Congress must act if the United States wants to avoid the worst impacts of climate change, say climate activists such as the Environmental Defense Fund. But right now, those activists have basically no realistic hope for any such action.
The make-up of Congress -- the fact that it's Republican-controlled and the GOP is more concerned about the adverse economic impact of trying to mitigate climate change -- would suggest why.
Republicans, who don't have a clear way to block any agreement President Obama signs in international climate talks in Paris, are instead putting up a series of roadblocks and voting to roll back his plans to curb emissions back home.
But there's a longer pattern of Congress opting not to address climate change that give climate activists reason to be pessimistic. Like, really pessimistic. In fact, Congress has never actually passed any substantial legislation out of both chambers to deal with climate change.
Here is a short history -- and we do mean short -- of Congress's attempts to combat climate change.
1990: A cap and trade program for acid rain
As Americans gradually started becoming more aware of climate change in the 1980s and '90s, legislative attention focused on the most sinister of pollutants: acid rain, primarily caused by sulfur dioxide from coal-fired power plants.
The move to cap (put a limit on how much sulfur dioxide plants could emit) and trade (allow companies to buy and sell permits to emit sulfur dioxide) was conceived by a former lawyer in the Reagan White House and championed by President George H.W. Bush, as told in a 2009 article by Richard Conniff in Smithsonian Magazine.
An initially reluctant Democratic Congress came around to the market-based approach, and Congress approved the first cap and trade program in the Clean Air Act of 1990.
Even though the acid rain problem was not a specific response to curb greenhouse gases, Conniff called the program "one of the most spectacular success stories in the history of the green movement," suggesting it was an important blueprint for legislation to help curb global warming in the future.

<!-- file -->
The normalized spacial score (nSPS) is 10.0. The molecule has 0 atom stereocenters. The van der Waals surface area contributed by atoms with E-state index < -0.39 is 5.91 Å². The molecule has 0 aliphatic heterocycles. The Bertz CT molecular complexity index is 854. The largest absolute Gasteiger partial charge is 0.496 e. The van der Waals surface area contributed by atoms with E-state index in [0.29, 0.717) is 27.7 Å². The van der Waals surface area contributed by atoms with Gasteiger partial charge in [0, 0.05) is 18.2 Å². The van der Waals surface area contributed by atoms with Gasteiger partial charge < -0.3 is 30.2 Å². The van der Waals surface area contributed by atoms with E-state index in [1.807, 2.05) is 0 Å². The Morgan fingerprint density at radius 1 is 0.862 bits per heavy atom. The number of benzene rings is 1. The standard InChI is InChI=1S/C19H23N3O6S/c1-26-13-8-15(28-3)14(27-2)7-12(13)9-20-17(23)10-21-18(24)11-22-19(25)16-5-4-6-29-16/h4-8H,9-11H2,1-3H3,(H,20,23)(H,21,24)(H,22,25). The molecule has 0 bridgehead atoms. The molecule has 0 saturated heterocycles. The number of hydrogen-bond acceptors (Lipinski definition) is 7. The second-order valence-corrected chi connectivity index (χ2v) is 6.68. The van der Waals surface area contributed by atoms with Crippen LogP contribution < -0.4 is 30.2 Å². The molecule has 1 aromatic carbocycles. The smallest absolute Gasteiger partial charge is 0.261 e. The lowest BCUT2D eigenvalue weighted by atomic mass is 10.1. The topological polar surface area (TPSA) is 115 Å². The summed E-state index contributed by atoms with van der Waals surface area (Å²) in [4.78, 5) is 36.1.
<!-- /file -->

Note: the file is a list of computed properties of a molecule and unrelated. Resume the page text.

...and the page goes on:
1992: Agree (but only in principle) to fight global warming
In 1992, President George H.W. Bush returned home from Rio de Janeiro with a signed copy of an international agreement to commit to stabilizing greenhouse gas emissions and mitigating the potential harms from global warming. The agreement was a first step ahead of 1997's international meeting on climate change in Kyoto, Japan.
Bush handed the United Nations Framework Convention on Climate Change over to the Senate, which ratified it without too much trouble.
But the framework wasn't binding, and when it was time to put words to actions by 1997 negotiating the binding Kyoto Protocol, lawmakers back in Washington were reluctant to do so. They argued that an inordinate amount of the burden was placed on developed countries like the United States while developing countries could still pollute at much higher rates.
The Senate passed a resolution expressing its disapproval 95-0, and even though President Bill Clinton returned home with a signed copy of the Kyoto Protocol, he didn't even bother to ask Congress to bring it up for a vote.
2003: Try to expand cap and trade to carbon emissions
More than a decade later, the acid rain cap and trade program had been working well; it was on track to cut sulfur dioxide emissions in half.
But trading for carbon pollution linked to global warming proved to be a different ballgame entirely. The first lawmakers to try to do that were Sens. John McCain (R-Ariz.) and Joe Lieberman (then a Democrat from Connecticut), who introduced a cap and trade bill the same year the Pentagon published a report recommending elevating the debate on climate change from a scientific inquiry into a national security concern.